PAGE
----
Considering the affidavit of a senior business manager at BOI, and citing Ulster Bank v. O’Brien [2015] IESC 96; [2015] 2 I.R. 656, Ms Justice Finlay Geoghegan was satisfied that a prima facie case had been made out by BOI that the appellants were each indebted to BOI in the sums deposed to by the senior business manager; and that in the absence of a denial with some evidence in support a court may grant summary judgment. Furthermore, the amounts allegedly owed by Lockson Construction were not disputed.

Ms Justice Finlay Geoghegan was also satisfied that there was no evidence which could give rise to any arguable claim as to the invalidity of the guarantees signed by the appellants.

In considering the second strand of the appeal, Ms Justice Finlay Geoghegan said that there was a lack of clarity as to what was actually being contended for to meet the low threshold in Aer Rianta v Ryanair. Stating that she would leave admissibility to one side, Ms Justice Finlay Geoghegan said that she did not consider the additional affidavit of Mr Heaphy to be evidence which could support an arguable defence or counterclaim that the appellants might be entitled to set off against their contractual liability pursuant to the guarantee.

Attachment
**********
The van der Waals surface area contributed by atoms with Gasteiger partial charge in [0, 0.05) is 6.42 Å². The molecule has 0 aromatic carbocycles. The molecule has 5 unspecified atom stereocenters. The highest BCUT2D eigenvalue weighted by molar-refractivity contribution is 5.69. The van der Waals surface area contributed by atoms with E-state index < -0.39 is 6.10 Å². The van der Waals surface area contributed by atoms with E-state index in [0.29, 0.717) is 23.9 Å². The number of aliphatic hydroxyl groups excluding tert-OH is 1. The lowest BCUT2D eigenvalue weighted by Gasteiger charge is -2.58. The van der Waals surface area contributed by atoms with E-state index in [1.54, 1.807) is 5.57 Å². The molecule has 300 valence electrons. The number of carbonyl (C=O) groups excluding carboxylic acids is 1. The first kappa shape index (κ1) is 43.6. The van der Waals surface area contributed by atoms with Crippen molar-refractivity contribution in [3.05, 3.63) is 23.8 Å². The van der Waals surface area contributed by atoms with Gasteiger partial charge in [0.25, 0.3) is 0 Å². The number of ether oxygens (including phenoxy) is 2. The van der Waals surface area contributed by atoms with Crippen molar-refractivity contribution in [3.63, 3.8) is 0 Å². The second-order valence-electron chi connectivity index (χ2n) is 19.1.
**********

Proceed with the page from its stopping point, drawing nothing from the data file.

Stating that no arguable basis had been made out ‘upon which it could be said that any lawful provision made by statute or regulatory provision to a bank could affect the guarantees’, Ms Justice Finlay Geoghegan dismissed the appeal.

  • by Seosamh Gráinséir for Irish Legal News